Message 2001-02-0087: Re: David M's orthography question

Thu, 22 Feb 2001 00:06:14 +0100

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Date: Thu, 22 Feb 2001 00:06:14 +0100
From: David Marjanovic <>
To: PhyloCode mailing list <>
Subject: Re: David M's orthography question

> The article appears to draw heavily from the botanical code's rules on
> orthography. The rule is restrictive with regards to diacritical marks
> because they are not a part of the Latin language, and it is generally
> assumed  that scientific names of organisms are to be written in Latin
> (Principle V of the botanical code [...]).

Same, AFAIK, for the zoological code.

> If the code were to allow more flexibility with regards to
> orthography, we might end up with scientific names being not so much Latin
> but representing some sort of Esperanto.
> (well that's the thinking, although when we start incorporating
> non-Latin words into Latin things get messy)

This is what has already been happening for quite some time, at least in the
zoological code. Just a few examples -- there is a fossil snake from
Australia called _Wonami naracoortensis_, an enormous pterosaur
_Quetzalcoatlus northropi_, a Middle Triassic erythrosuchian [for those
unfamiliar with basal archosaurs: imagine a crocodile-Komodo monitor hybrid
that's running after you] from Russia called _Vjushkovia_, an odd Middle
Jurassic mammal that was found near the village of Ambondromahabo in
Madagascar and is therefore called _Ambondro mahabo_, a
bird-or-something-similar from Australia called _Kakuru kujani_... yes,
Latin letters are used, but one can't argue that these examples are by any
means Latin, and some of them aren't even Latinized in the least.

> By sticking with Latin, the
> orthography rules can stay fairly simple, since established Latin custom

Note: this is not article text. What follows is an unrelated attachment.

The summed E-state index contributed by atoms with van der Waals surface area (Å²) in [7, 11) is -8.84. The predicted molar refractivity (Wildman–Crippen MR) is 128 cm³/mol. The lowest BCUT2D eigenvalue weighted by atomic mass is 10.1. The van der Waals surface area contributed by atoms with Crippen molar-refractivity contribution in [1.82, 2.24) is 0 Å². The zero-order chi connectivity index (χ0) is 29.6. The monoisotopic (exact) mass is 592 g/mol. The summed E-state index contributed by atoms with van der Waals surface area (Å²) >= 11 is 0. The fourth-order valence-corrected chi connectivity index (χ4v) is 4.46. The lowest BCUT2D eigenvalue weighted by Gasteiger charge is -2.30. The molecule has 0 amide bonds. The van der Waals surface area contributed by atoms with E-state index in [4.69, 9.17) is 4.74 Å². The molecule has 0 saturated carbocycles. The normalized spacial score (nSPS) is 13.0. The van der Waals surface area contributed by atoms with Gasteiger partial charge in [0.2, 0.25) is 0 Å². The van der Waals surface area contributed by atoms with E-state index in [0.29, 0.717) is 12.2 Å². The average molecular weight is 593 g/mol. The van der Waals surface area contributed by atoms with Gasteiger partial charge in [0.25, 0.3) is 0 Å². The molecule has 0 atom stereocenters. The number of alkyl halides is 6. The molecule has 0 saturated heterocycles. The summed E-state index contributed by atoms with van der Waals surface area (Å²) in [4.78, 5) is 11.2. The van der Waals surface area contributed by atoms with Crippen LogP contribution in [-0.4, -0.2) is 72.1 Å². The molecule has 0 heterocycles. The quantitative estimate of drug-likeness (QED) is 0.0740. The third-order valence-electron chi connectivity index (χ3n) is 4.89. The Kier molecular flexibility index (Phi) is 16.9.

> be followed .

What orthography rules?

> The umlaut is not used in the Latin language.

True. (Otherwise the Romans would probably have invented letters for these.)

> Indeed to the best of my
> knowledge the only special character that is used in Latin is the

The joke is, the Latin in which, say, Systema Naturae is written is quite an
artificial thing. True classical Latin didn't use any signs other than pure
letters; y and z were only used in Greek loan words and therefore were rare,
j didn't yet exist (and originated as a calligraphic version of i), neither
did u, and w was invented very late for Germanic loan words.

> Since diacritical marks do not generally occur in Latin, Latinizing a name
> requires the suppression of the marks along with transcription as needed.
> your Gürich example, the epithet would be converted to "guerichi" (I
> botanists would write "guerichii"). If there is one place where the
> PhyloCode can follow the other codes' lead I suspect it is orthography!

No problems with _Velocipes guerichi_ (it's a practically useless scrap
anyway, nobody would name such a thing nowadays), but real, consequential
Latinizing is rare. I can only think of one example (in my limited knowledge
of names of extant species), the wombat genus _Vombatus_. It wouldn't be
possible in many cases -- as I lamented, there was no sh in Latin, but in
spite of this we have the above _Vjushkovia_, the Mongolian probable-bird
_Shuvuuia_ (shuvuu meaning bird), the Chinese dinosaur _Mandschurosaurus_
(apparently modeled after German, which has another problem in this case, as
I think this dsch should represent a voiced j)..., and nobody AFAIK has

AFAIK, the zoological code requires the emendation of unnecessary -ii
into -i (in accord to Latin grammar), doesn't it?


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